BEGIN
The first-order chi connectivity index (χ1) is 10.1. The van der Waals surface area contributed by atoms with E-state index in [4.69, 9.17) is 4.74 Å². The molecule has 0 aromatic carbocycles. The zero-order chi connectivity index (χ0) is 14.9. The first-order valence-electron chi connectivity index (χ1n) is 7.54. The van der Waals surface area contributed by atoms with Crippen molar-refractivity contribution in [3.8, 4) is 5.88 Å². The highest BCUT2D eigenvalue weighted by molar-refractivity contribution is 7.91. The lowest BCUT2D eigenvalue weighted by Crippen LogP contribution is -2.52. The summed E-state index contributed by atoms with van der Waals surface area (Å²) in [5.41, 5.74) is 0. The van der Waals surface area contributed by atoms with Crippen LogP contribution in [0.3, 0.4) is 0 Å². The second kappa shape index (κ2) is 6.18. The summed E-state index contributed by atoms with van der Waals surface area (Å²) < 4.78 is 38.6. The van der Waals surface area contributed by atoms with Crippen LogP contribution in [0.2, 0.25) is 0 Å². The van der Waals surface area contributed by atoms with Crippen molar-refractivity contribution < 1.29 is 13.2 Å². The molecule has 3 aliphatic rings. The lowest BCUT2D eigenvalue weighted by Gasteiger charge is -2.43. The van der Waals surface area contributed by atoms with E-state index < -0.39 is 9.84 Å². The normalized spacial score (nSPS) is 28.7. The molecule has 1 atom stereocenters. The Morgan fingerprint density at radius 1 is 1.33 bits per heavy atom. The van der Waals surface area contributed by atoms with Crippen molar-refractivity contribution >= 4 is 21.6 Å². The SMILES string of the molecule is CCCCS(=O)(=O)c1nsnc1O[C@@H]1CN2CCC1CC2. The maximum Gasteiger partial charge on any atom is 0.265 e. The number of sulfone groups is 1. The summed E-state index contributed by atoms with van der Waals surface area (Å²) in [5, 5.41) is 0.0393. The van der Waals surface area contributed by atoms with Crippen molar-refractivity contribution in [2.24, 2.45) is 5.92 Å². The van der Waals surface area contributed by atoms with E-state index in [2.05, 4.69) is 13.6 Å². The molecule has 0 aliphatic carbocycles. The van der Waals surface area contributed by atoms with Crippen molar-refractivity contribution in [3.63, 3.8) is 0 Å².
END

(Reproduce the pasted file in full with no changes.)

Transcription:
The first-order chi connectivity index (χ1) is 10.1. The van der Waals surface area contributed by atoms with E-state index in [4.69, 9.17) is 4.74 Å². The molecule has 0 aromatic carbocycles. The zero-order chi connectivity index (χ0) is 14.9. The first-order valence-electron chi connectivity index (χ1n) is 7.54. The van der Waals surface area contributed by atoms with Crippen molar-refractivity contribution in [3.8, 4) is 5.88 Å². The highest BCUT2D eigenvalue weighted by molar-refractivity contribution is 7.91. The lowest BCUT2D eigenvalue weighted by Crippen LogP contribution is -2.52. The summed E-state index contributed by atoms with van der Waals surface area (Å²) in [5.41, 5.74) is 0. The van der Waals surface area contributed by atoms with Crippen LogP contribution in [0.3, 0.4) is 0 Å². The second kappa shape index (κ2) is 6.18. The summed E-state index contributed by atoms with van der Waals surface area (Å²) < 4.78 is 38.6. The van der Waals surface area contributed by atoms with Crippen LogP contribution in [0.2, 0.25) is 0 Å². The van der Waals surface area contributed by atoms with Crippen molar-refractivity contribution < 1.29 is 13.2 Å². The molecule has 3 aliphatic rings. The lowest BCUT2D eigenvalue weighted by Gasteiger charge is -2.43. The van der Waals surface area contributed by atoms with E-state index < -0.39 is 9.84 Å². The normalized spacial score (nSPS) is 28.7. The molecule has 1 atom stereocenters. The Morgan fingerprint density at radius 1 is 1.33 bits per heavy atom. The van der Waals surface area contributed by atoms with Crippen molar-refractivity contribution >= 4 is 21.6 Å². The SMILES string of the molecule is CCCCS(=O)(=O)c1nsnc1O[C@@H]1CN2CCC1CC2. The maximum Gasteiger partial charge on any atom is 0.265 e. The number of sulfone groups is 1. The summed E-state index contributed by atoms with van der Waals surface area (Å²) in [5, 5.41) is 0.0393. The van der Waals surface area contributed by atoms with Crippen molar-refractivity contribution in [2.24, 2.45) is 5.92 Å². The van der Waals surface area contributed by atoms with E-state index in [2.05, 4.69) is 13.6 Å². The molecule has 0 aliphatic carbocycles. The van der Waals surface area contributed by atoms with Crippen molar-refractivity contribution in [3.63, 3.8) is 0 Å².